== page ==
The mission accomplished by 1-194 during their deployment was a historic feat, which was vital to the drawdown of U.S. Soldiers and equipment from Iraq. They worked around the clock day after day to keep travel routes safe.
Sgt. Chad Swenson from Elk River, Minn., was a gunner on one of many convoy escort teams the 1-194 provided. For miles through the dark, hours at a time, Sgt. Swenson provided constant security as his convoy traveled over the highways of Iraq.
"It was ending a war. It means a lot in general just to bring everybody home,"¯ Swenson said, describing his feelings about the 1-194's mission.
During a ceremony held at Camp Virginia, Kuwait, Maj. Tadd Vanyo and Sgt. Maj. John Lepoqski put away the battalion colors. 1-194 closed an important chapter in their history as the command team prepared the battalion colors for the journey back home.
The 1-94 CAV wrapped up their mission in Kuwait with a casing ceremony Apr 3 at Camp Buehring, Kuwait. Col. Eddie Frizell, 1-94 CAV commander and Command Sgt. Maj. Daniel Essig, the command team of 1-94 CAV, cased the colors as Soldiers and leaders of the 1-94 CAV looked on.
During the withdrawal of troops and equipment from Iraq, the 1-94 CAV performed convoy escort missions and traveled over one million miles.
"To see that the war is over is an amazing thing to be a part of,"¯said Maj. Mark Lappegaard, 1-94 CAV executive officer. "Having everybody come back safe and seeing that all these Soldiers get to go back home is a great thing."¯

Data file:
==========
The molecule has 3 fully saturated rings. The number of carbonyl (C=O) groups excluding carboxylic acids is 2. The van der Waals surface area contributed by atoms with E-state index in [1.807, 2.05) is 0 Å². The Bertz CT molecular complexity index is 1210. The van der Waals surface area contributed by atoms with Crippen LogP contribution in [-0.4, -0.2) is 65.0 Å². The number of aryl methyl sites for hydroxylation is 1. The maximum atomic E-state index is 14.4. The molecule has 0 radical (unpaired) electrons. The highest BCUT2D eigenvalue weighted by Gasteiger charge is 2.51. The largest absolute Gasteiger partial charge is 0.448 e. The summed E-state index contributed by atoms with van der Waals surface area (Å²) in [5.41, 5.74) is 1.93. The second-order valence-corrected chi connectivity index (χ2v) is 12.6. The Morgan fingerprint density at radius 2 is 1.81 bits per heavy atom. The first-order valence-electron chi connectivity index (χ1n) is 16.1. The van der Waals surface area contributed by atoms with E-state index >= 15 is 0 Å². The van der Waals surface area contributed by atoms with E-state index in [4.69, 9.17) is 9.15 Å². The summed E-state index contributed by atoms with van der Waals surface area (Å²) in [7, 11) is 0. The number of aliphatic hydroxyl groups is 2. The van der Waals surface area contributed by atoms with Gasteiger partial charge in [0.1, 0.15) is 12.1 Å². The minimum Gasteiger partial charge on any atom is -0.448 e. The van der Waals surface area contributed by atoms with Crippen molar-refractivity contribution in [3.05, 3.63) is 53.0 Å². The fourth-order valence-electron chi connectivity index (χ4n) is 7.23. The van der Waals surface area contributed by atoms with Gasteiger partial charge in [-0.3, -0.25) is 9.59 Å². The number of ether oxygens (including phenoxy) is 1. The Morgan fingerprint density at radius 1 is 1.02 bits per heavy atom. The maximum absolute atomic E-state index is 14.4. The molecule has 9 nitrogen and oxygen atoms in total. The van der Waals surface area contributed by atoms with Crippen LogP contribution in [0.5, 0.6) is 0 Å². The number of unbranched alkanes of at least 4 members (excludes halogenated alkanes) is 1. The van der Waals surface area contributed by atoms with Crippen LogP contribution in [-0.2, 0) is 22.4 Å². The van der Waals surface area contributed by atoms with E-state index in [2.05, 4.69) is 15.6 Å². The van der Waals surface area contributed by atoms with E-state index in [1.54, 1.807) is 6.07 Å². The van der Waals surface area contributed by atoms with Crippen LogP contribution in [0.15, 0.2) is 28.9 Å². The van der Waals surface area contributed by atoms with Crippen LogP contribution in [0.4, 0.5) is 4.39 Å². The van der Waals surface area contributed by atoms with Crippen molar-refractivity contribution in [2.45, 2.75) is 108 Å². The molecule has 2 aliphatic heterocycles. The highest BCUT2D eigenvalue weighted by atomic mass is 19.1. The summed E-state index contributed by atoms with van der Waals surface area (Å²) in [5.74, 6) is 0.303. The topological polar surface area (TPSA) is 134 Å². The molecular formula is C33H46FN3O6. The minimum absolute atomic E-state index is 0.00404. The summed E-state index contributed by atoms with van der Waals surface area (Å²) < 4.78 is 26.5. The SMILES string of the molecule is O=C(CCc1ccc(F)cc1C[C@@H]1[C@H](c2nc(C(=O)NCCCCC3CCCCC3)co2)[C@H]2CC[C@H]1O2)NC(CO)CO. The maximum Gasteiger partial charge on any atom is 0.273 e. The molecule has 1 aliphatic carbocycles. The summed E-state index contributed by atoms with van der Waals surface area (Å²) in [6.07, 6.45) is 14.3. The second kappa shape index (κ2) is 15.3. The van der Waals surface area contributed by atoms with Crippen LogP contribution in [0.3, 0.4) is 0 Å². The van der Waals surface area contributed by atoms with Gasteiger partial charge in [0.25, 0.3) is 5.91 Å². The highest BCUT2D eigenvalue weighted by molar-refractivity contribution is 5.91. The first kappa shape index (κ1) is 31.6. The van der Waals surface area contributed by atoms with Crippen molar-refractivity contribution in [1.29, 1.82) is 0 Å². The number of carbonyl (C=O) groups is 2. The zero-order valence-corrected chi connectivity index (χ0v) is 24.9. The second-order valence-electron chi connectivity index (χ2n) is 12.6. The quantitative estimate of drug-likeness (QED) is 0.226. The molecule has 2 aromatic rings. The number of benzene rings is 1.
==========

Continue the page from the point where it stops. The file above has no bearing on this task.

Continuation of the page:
The largest deployment of the National Guard Red Bulls since World War II, the 1/34th helped complete the largest logistical drawdown in history, and continued to honor the Red Bull legacy.
Once the wheels are up with Kuwait to the rear, the first stop on the way home will be at Camp Shelby, Miss. There, each Soldier will spend some time going through medical and dental exams, while also ensuring all paperwork has been successfully completed. However, the time spent at Camp Shelby will be short and Soldiers will be ever closer to returning home to Minnesota.
April 10, 2012
Story and photos by Pfc. Linsey Williams
1/34th BCT Public Affairs
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Bill Smith, father of Sgt. 1st Class Paul Smith, and Richard Cauley, father of Spc. George Cauley, two Gold Star dads, recently spoke about their sons and what it means to be a Gold Star father.
"Everyone's greatest fear is the thought they'll say something awkward [to a Gold Star family member]. We want to talk about our loved ones. The greatest sadness would be that no one would remember," said Bill Smith.
Posted: 2015-03-22 01:39 PM BLOOMINGTON, Minn. - Soldiers of Headquarters, Headquarters Company of the 334th Brigade Engineer Battalion took time away from training to celebrate Women's History Month with a look at the history of women in the Minnesota National Guard from someone who lived it.
Invited to speak at the event was Geraldine Longfellow. In 2008, Longfellow retired from the Minnesota Army National Guard at the rank of lieutenant colonel. She has since been brevetted to the rank of colonel.
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"We feel it is our duty, in our own communities, to ensure that our friends and neighbors are taken care of," said Chief Warrant Officer 2 Ryan Ross.
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Posted: 2015-03-17 01:26 PM
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At some point in a soldier's enlistment, he or she will be asked, are you going to re-enlist? Enlistment contracts for the National Guard often are an eight-year obligation with four or six years of active drilling service. Some soldiers leave the Army, and others decide to take the opportunities they've been offered and make a career.
Sgt. Brittany Grams, Headquarters and Headquarters Company, 34th Combat Aviation Brigade medical noncommissioned officer, and Spc. Freddie Williams IV, HHC 34th CAB human resource specialist, are making careers, and the transition from enlisted soldier to officer. Article archive